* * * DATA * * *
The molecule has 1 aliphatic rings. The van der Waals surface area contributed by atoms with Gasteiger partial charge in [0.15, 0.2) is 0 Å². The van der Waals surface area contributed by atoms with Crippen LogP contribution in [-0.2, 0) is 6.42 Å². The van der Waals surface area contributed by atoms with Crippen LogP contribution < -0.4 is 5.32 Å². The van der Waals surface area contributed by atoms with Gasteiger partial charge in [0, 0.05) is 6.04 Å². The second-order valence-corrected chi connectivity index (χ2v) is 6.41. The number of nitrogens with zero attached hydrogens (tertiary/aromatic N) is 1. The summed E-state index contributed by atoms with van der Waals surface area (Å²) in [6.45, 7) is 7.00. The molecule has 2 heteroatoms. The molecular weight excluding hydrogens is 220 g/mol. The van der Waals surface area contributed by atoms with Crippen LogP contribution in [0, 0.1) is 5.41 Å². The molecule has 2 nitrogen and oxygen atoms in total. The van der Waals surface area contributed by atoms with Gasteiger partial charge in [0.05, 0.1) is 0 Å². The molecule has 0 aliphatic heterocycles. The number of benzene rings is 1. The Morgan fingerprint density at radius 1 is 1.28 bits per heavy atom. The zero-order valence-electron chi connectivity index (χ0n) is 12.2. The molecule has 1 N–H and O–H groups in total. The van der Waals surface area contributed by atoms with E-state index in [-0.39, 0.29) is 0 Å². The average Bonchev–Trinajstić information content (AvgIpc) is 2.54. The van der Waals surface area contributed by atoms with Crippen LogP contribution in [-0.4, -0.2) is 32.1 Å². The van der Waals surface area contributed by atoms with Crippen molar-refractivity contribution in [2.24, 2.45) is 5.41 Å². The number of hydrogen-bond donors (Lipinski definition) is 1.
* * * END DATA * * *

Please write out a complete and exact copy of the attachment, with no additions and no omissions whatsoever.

The molecule has 1 aliphatic rings. The van der Waals surface area contributed by atoms with Gasteiger partial charge in [0.15, 0.2) is 0 Å². The van der Waals surface area contributed by atoms with Crippen LogP contribution in [-0.2, 0) is 6.42 Å². The van der Waals surface area contributed by atoms with Crippen LogP contribution < -0.4 is 5.32 Å². The van der Waals surface area contributed by atoms with Gasteiger partial charge in [0, 0.05) is 6.04 Å². The second-order valence-corrected chi connectivity index (χ2v) is 6.41. The number of nitrogens with zero attached hydrogens (tertiary/aromatic N) is 1. The summed E-state index contributed by atoms with van der Waals surface area (Å²) in [6.45, 7) is 7.00. The molecule has 2 heteroatoms. The molecular weight excluding hydrogens is 220 g/mol. The van der Waals surface area contributed by atoms with Crippen LogP contribution in [0, 0.1) is 5.41 Å². The molecule has 2 nitrogen and oxygen atoms in total. The van der Waals surface area contributed by atoms with Gasteiger partial charge in [0.05, 0.1) is 0 Å². The molecule has 0 aliphatic heterocycles. The number of benzene rings is 1. The Morgan fingerprint density at radius 1 is 1.28 bits per heavy atom. The zero-order valence-electron chi connectivity index (χ0n) is 12.2. The molecule has 1 N–H and O–H groups in total. The van der Waals surface area contributed by atoms with E-state index in [-0.39, 0.29) is 0 Å². The average Bonchev–Trinajstić information content (AvgIpc) is 2.54. The van der Waals surface area contributed by atoms with Crippen LogP contribution in [-0.4, -0.2) is 32.1 Å². The van der Waals surface area contributed by atoms with Crippen molar-refractivity contribution in [2.24, 2.45) is 5.41 Å². The number of hydrogen-bond donors (Lipinski definition) is 1.